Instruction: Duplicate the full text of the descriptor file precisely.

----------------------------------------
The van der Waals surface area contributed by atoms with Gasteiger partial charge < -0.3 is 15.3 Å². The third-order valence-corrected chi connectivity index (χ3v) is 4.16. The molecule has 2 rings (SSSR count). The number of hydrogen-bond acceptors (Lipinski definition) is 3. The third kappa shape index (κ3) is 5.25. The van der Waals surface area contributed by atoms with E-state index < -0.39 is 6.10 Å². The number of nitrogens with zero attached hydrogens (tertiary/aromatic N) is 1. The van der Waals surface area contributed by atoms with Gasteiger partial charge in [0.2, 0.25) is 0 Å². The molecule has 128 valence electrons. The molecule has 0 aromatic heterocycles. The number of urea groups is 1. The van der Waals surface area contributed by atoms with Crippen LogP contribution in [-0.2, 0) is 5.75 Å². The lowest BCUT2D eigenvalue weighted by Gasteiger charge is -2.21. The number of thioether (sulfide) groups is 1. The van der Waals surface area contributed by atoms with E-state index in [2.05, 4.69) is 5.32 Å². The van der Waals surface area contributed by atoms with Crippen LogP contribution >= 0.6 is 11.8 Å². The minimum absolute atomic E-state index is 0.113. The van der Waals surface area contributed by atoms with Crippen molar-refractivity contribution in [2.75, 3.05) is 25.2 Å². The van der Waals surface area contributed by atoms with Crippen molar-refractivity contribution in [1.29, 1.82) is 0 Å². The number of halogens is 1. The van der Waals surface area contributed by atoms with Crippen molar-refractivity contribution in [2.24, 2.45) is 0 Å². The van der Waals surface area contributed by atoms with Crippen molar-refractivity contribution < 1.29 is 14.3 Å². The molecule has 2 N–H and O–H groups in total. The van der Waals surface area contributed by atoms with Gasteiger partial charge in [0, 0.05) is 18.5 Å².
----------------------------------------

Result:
The van der Waals surface area contributed by atoms with Gasteiger partial charge < -0.3 is 15.3 Å². The third-order valence-corrected chi connectivity index (χ3v) is 4.16. The molecule has 2 rings (SSSR count). The number of hydrogen-bond acceptors (Lipinski definition) is 3. The third kappa shape index (κ3) is 5.25. The van der Waals surface area contributed by atoms with E-state index < -0.39 is 6.10 Å². The number of nitrogens with zero attached hydrogens (tertiary/aromatic N) is 1. The van der Waals surface area contributed by atoms with Gasteiger partial charge in [0.2, 0.25) is 0 Å². The molecule has 128 valence electrons. The molecule has 0 aromatic heterocycles. The number of urea groups is 1. The van der Waals surface area contributed by atoms with Crippen LogP contribution in [-0.2, 0) is 5.75 Å². The lowest BCUT2D eigenvalue weighted by Gasteiger charge is -2.21. The number of thioether (sulfide) groups is 1. The van der Waals surface area contributed by atoms with E-state index in [2.05, 4.69) is 5.32 Å². The van der Waals surface area contributed by atoms with Crippen LogP contribution >= 0.6 is 11.8 Å². The minimum absolute atomic E-state index is 0.113. The van der Waals surface area contributed by atoms with Crippen molar-refractivity contribution in [2.75, 3.05) is 25.2 Å². The van der Waals surface area contributed by atoms with Crippen molar-refractivity contribution in [1.29, 1.82) is 0 Å². The number of halogens is 1. The van der Waals surface area contributed by atoms with Crippen molar-refractivity contribution in [2.24, 2.45) is 0 Å². The van der Waals surface area contributed by atoms with Crippen molar-refractivity contribution < 1.29 is 14.3 Å². The molecule has 2 N–H and O–H groups in total. The van der Waals surface area contributed by atoms with Gasteiger partial charge in [0, 0.05) is 18.5 Å².